FEBRUARY HOROSCOPES Maybe we can tell the future. Or maybe we made these up. words by Meredith Clark



Hit the breaks, Aries, you’re going

You’ve binged two seasons of Love

You’ve been feeling a bit too self-

full speed. But what is it exactly that

Island in one week and now you find

righteous, Gemini. Yes, you work

you’re driving away from? Do you

yourself talking in a British accent

hard, but don’t try to fool us. Once

even know? Why don’t you pull over

mid-sentence, Taurus. At first it was

you're back in your hometown,

just a little bit of banter—a bit cheeky.

you'll be driving around a deserted

the New Jersey Turnpike and mull

But you’re laying it on factor 50 thick,

Walmart parking lot at midnight

it over with a Gold Rush Chicken


in your white 2004 Nissan Sentra

Sandwich from Roy Rogers.

calling it a “late night adventure.”

Cancer Leo You’ve been giving off some serious You did

absolutely nothing all





Virgo Let your freak flag fly! You’ve been

horse girl energy lately, Cancer.


Like low ponytail, bootcut jeans,

okay! You needed this time to

too rigid, and it’s time to let go of this boring routine the way only

randomly obsessed with Bridge to

breathe and decompress from a

a Virgo knows how, like adding a

Terabithia type of horse girl energy.

stressful semester. Screw all those

bunch of expensive items to your

And you know what? We absolutely

internships that you didn’t apply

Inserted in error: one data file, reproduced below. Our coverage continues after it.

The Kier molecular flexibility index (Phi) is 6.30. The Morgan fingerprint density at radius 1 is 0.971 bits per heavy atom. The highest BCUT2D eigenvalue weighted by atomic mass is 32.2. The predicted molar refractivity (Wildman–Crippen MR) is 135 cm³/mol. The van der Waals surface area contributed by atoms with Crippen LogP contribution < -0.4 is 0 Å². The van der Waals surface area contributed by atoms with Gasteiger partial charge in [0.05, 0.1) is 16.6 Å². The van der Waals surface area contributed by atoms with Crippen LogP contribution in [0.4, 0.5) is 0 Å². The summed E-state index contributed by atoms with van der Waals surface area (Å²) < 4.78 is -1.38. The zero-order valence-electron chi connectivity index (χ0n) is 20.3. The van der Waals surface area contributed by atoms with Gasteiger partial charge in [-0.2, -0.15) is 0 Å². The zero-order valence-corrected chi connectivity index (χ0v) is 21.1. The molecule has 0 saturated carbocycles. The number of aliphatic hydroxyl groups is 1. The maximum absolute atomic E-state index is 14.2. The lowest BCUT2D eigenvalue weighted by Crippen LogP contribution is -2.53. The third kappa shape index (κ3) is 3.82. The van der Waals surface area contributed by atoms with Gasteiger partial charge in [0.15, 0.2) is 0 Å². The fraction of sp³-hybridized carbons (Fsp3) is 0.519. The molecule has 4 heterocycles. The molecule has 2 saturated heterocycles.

shopping cart and not buying them,

love it.

for, just wasting away in your

or coloring outside the lines. Gasp!

bookmarks bar...




Set some clear boundaries this

Your Spotify Wrapped said you


month, Libra. We’re sensing toxic

spent 16 hours listening to “Ribs”

December was the season of giving

relationships taking a hold of your

by Lorde in 2019. We just want to

(and boy, did you give). But now

life. Delete all your social media

know, are you okay? Do you want to

in this month of love, you’re ready

and start living “off the grid.” Find

unpack that? Is this a cry for help?

to receive! Ever heard of the Snow

a forest and build a shelter. Move





Angel? No? Google it.

there permanently. You’ll thank us later.




It’s a new year and a new Capricorn season. You’ve reflected on 2019 long enough, Capricorn. Forget the past, like that time you passed out at Calios into a cardboard box of mac n’ cheese calzone, and move forward into 2020 with no regrets!